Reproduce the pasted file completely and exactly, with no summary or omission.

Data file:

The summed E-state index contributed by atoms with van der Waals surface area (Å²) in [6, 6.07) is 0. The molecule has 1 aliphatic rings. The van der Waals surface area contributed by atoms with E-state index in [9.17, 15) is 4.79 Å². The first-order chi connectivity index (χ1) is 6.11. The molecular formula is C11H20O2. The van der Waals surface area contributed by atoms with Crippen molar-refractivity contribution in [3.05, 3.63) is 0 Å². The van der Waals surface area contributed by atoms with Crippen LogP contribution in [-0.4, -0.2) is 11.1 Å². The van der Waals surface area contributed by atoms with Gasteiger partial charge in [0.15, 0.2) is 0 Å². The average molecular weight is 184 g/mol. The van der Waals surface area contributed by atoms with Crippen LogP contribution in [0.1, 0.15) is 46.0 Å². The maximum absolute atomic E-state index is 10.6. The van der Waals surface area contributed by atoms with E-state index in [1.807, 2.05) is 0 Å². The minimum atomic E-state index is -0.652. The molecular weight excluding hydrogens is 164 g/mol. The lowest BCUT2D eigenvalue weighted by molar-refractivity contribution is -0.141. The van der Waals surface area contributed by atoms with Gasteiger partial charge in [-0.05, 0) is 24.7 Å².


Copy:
The summed E-state index contributed by atoms with van der Waals surface area (Å²) in [6, 6.07) is 0. The molecule has 1 aliphatic rings. The van der Waals surface area contributed by atoms with E-state index in [9.17, 15) is 4.79 Å². The first-order chi connectivity index (χ1) is 6.11. The molecular formula is C11H20O2. The van der Waals surface area contributed by atoms with Crippen molar-refractivity contribution in [3.05, 3.63) is 0 Å². The van der Waals surface area contributed by atoms with Crippen LogP contribution in [-0.4, -0.2) is 11.1 Å². The van der Waals surface area contributed by atoms with Gasteiger partial charge in [0.15, 0.2) is 0 Å². The average molecular weight is 184 g/mol. The van der Waals surface area contributed by atoms with Crippen LogP contribution in [0.1, 0.15) is 46.0 Å². The maximum absolute atomic E-state index is 10.6. The van der Waals surface area contributed by atoms with E-state index in [1.807, 2.05) is 0 Å². The minimum atomic E-state index is -0.652. The molecular weight excluding hydrogens is 164 g/mol. The lowest BCUT2D eigenvalue weighted by molar-refractivity contribution is -0.141. The van der Waals surface area contributed by atoms with Gasteiger partial charge in [-0.05, 0) is 24.7 Å².